Orica-GreenEDGE won the Giro d’Italia‘s opening time trial for the second year in succession, holding off Alberto Contador’s Tinkoff-Saxo and Fabio Aru’s Astana teams to put Simon Gerrans in to the first pink jersey of this year’s race.
Rider Team of the day
An easy choice to kick off the Giro, as Orica-GreenEDGE held on to claim team bragging rights for the second year in a row on the Italian Riviera. Last year it was Svein Tuft who was the first man to claim the honour of wearing the maglia rosa before handing it over to teammate Michael Matthews for the following six days. This year it was classics specialist Simon Gerrans who led the team across the line.
With just the one summit finish of any significance in the opening nine-day stint – on stage five – there’s a chance either Gerrans or Michael Matthews could carry the pink jersey throughout the first week, while both will be eyeing stage wins in the early going. In fact, most of Orica’s objectives are focussed on this opening portion of the race. They’ve already ticked off the pink jersey. If they can defend it until at least stage five and get a stage victory under their belts, their race objectives will have been largely accomplished already.
Three things we noticed
1. A good day for the As. Alberto Contador and Fabio Aru will be delighted with both their team’s performances and the overall stage result. Contador effectively leads the pack of heavyweight GC contenders without the pressure of having to defend the maglia rosa after Tinkoff-Saxo finished second on the day. Meanwhile Aru is nicely tucked in six seconds behind the Spaniard as he looks to build on last year’s podium finish.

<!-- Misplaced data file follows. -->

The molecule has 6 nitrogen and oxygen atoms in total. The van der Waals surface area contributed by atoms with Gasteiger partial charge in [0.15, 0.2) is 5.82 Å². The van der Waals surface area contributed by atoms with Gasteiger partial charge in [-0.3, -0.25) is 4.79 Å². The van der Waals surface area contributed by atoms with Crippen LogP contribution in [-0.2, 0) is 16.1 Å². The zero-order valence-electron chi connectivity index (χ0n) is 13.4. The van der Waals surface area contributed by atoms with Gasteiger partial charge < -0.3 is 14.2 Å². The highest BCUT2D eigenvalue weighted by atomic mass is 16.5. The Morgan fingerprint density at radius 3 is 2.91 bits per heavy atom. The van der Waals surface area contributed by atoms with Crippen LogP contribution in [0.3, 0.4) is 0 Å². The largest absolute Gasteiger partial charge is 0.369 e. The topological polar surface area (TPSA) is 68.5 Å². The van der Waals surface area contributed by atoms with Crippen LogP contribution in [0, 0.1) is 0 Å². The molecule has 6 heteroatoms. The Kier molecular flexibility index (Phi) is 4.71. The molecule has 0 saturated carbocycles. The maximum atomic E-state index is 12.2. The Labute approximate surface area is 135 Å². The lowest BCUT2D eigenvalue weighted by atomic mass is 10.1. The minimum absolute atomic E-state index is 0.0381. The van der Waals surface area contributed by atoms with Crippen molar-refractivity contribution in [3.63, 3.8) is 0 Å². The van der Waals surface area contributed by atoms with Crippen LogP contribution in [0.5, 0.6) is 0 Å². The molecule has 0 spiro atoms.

2. Not so good for the Ps. Richie Porte and Domenico Pozzovivo, that is, both of whom had days to forget. Taking Contador and Tinkoff-Saxo as the GC benchmark, Porte conceded 20 seconds in a discipline where Sky are traditionally strong, while Pozzovivo also finds himself 41 seconds in arrears, although that is no great surprise for an Ag2r team which is one of the very best in the general team classification (which they won at both the Giro and Tour last year) but is mediocre at best when it comes to racing in concert against the clock. With both team leaders firmly targeting at least a podium finish, this was not a great start to their campaigns.
3. Debunking the TTT myth. There was a time not so long ago when it was said in some quarters that team time trials were the domain of the predominantly English-speaking teams such as Sky, HTC-Highroad and BMC, and that Latin teams lacked the discipline to excel at this type of race. No more. Orica-GreenEDGE led the way here, but behind them both Tinkoff-Saxo and Etixx-Quick Step are cosmopolitan in their make-up, while Astana includes five Italians and Movistar six Spaniards, an Italian and a Colombian. Times change, and in an era when grand tours are more often won by a handful of seconds than minutes, everyone is now alive to the fact that no one can afford to lose a big chunk of time up front.
Stage 1 result
1. Orica-GreenEDGE 19:26
2. Tinkoff-Saxo +0:07
3. Astana +0:13
4. Etixx-Quick Step +0:19
5. Movistar +0:21
Link: Official race website